Pubic lice

If you have pubic lice (or genital crabs), don’t feel alarmed or ashamed. Many people get crabs and while they can be annoying and cause discomfort, it’s easy to treat them.

What are pubic lice (crabs)?

Pubic lice are tiny insects (2mm long) and grey-brown in colour. They can be hard to spot, but sometimes you may be able to see them in your hair. They most often live on pubic hair around the penis or vagina but can also be found in hair on the chest, armpits, face, and eyelashes. They do not affect hair on the head.

What are the symptoms of pubic lice?

  • Intense itching, which is usually worse at night
  • Small red or blue spots on your skin (lice bites)
  • White/yellow dots attached to your hair (lice eggs)
  • Dark red or brown spots in your underwear (lice poop)
  • Crusted or sticky eyelashes, if eyelashes are affected

How do you get crabs?

You can get genital crabs through close contact with another person, such as during sex.

Are pubic lice an STI?

Pubic lice often get lumped in with sexually transmitted infections (STIs). That’s because people get pubic lice most often during sex. But pubic lice aren’t an actual disease or infection.

How do you treat pubic lice?

Crabs can cause intense itching but are treatable. Pubic lice treatment usually involves special shampoos or creams to kill the lice.

Who is most at risk of pubic lice?

Pubic lice are usually spread through sexual contact and are most common in sexually active teens and people in their 20s. Having multiple sexual partners increases the chances of getting crabs. It’s important to note that people who have other sexually transmitted infections are at higher risk for pubic lice.

Does PrEP or condoms protect against crabs?

PrEP or condoms do not protect against pubic lice.

Should my sex partner(s) get treated for crabs?

Get in touch with your sexual partner(s) from the previous two months. They may have pubic lice too and will need treatment.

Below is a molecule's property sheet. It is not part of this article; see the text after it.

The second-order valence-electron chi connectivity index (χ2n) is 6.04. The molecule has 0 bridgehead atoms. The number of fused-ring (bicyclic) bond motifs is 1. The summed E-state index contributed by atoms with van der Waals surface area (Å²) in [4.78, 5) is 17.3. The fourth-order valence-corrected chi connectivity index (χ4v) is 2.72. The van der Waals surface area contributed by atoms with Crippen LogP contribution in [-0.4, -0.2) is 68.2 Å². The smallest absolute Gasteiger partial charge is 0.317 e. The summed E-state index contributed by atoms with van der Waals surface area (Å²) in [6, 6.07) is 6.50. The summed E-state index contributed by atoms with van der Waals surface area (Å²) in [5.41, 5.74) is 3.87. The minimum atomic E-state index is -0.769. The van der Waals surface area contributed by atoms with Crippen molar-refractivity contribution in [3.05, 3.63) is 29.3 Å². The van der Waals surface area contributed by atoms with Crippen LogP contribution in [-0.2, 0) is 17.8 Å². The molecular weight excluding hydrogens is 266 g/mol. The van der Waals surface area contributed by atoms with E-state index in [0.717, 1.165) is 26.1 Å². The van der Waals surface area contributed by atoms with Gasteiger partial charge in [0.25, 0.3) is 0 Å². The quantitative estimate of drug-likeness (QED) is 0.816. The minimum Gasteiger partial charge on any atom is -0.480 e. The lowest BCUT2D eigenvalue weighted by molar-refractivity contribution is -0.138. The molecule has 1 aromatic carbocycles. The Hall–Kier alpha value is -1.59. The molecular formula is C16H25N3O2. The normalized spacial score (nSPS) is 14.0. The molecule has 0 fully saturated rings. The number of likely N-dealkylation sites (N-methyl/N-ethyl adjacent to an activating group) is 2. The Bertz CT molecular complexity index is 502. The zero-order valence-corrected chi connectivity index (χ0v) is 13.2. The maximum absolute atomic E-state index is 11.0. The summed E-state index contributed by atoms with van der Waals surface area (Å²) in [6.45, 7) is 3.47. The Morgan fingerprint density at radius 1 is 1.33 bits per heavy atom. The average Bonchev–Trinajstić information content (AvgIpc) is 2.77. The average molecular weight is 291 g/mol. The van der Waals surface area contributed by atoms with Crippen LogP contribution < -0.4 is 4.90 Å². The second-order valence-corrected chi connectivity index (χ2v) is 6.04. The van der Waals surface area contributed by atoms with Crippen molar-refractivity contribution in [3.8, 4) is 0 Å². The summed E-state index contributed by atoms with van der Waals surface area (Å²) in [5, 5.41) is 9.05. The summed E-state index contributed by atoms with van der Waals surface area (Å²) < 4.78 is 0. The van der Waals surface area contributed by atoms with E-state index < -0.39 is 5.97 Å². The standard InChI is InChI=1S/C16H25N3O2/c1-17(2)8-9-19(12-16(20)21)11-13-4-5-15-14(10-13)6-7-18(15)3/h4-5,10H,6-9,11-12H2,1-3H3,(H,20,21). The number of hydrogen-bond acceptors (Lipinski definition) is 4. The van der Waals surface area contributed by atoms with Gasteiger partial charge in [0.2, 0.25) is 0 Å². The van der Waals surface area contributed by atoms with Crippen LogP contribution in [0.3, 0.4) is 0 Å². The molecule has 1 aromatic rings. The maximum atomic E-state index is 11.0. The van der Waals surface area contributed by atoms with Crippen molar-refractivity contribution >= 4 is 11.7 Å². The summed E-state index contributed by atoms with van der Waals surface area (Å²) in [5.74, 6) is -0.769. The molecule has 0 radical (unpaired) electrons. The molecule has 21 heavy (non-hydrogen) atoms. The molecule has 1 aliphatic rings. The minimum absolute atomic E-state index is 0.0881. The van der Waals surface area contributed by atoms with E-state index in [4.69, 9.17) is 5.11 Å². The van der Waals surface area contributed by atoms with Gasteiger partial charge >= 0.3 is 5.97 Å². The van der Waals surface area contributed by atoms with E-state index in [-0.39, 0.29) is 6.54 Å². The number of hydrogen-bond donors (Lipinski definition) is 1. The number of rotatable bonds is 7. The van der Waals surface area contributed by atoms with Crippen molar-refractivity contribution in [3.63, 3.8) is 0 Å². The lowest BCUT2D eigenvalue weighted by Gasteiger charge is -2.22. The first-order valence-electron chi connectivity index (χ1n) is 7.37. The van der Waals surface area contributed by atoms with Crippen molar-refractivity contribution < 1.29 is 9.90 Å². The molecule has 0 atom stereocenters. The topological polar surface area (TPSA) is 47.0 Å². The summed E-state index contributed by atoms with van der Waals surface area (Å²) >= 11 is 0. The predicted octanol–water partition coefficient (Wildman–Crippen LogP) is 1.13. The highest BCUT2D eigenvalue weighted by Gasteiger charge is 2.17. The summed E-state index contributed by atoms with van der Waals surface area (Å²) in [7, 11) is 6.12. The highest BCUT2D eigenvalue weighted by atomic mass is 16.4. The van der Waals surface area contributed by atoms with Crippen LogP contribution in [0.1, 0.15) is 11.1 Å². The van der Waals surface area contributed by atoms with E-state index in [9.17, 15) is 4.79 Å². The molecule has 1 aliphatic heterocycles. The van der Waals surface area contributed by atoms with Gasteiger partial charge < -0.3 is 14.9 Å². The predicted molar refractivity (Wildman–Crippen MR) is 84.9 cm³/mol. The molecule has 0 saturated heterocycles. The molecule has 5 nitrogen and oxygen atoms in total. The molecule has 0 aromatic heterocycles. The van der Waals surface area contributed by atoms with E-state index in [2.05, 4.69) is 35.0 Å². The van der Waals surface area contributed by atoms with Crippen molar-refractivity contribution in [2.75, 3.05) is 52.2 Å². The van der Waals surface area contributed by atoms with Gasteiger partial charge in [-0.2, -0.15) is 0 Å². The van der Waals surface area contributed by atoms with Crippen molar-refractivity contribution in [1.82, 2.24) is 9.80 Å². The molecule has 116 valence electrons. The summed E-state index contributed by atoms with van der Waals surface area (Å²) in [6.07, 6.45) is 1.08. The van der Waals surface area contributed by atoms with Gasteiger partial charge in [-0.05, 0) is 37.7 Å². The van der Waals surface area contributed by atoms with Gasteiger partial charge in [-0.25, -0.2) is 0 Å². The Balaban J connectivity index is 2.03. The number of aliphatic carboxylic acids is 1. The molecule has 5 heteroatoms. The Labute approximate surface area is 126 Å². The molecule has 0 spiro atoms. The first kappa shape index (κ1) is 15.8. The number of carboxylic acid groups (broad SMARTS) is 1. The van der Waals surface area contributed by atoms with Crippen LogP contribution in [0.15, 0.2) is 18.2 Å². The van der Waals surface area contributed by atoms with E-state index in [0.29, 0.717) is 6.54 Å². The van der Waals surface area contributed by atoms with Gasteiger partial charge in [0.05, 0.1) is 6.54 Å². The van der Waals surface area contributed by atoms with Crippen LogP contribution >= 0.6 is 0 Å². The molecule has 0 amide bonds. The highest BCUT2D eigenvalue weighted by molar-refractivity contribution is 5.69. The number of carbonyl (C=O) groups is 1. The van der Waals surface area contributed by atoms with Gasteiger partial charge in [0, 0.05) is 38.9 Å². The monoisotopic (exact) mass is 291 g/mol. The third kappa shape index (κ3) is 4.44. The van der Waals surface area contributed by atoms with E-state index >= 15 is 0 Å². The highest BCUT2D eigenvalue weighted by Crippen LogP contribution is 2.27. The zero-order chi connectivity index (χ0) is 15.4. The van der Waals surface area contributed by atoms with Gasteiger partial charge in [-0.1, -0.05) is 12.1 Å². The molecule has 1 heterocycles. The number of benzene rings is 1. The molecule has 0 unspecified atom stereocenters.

Does shaving get rid of crabs?

No, shaving your pubic area with a razor isn’t a treatment to get rid of crabs.

Does rubbing alcohol kill pubic lice?

You shouldn’t attempt to use rubbing alcohol to kill pubic lice. This may be effective in adult lice, but it’s not effective against nits or eggs. You should only use the medications your healthcare provider recommends.

How can I prevent genital crabs?

The only way to prevent pubic lice is to avoid any close physical contact with people who have it. Still, you can take reasonable steps to lower your risk for crabs and prevent them from coming back:


  • Avoid sharing personal items like clothes or towels.
  • Use pubic lice treatment which usually involves special creams or shampoos to kill the lice. After treatment, make sure to comb any nits (eggs) out of your hair.
  • Make sure your partner(s) get treated if you had pubic lice.
  • Wash clothing, bedding, and towels in hot water.
  • Finish treatment and check that the crabs are gone before resuming sex.


  • Have sex or close physical contact with someone who has pubic lice.
  • Share clothing, bedding, or towels with a person who has pubic lice.
  • Use insecticide sprays. They don’t control pubic lice and can be harmful to you.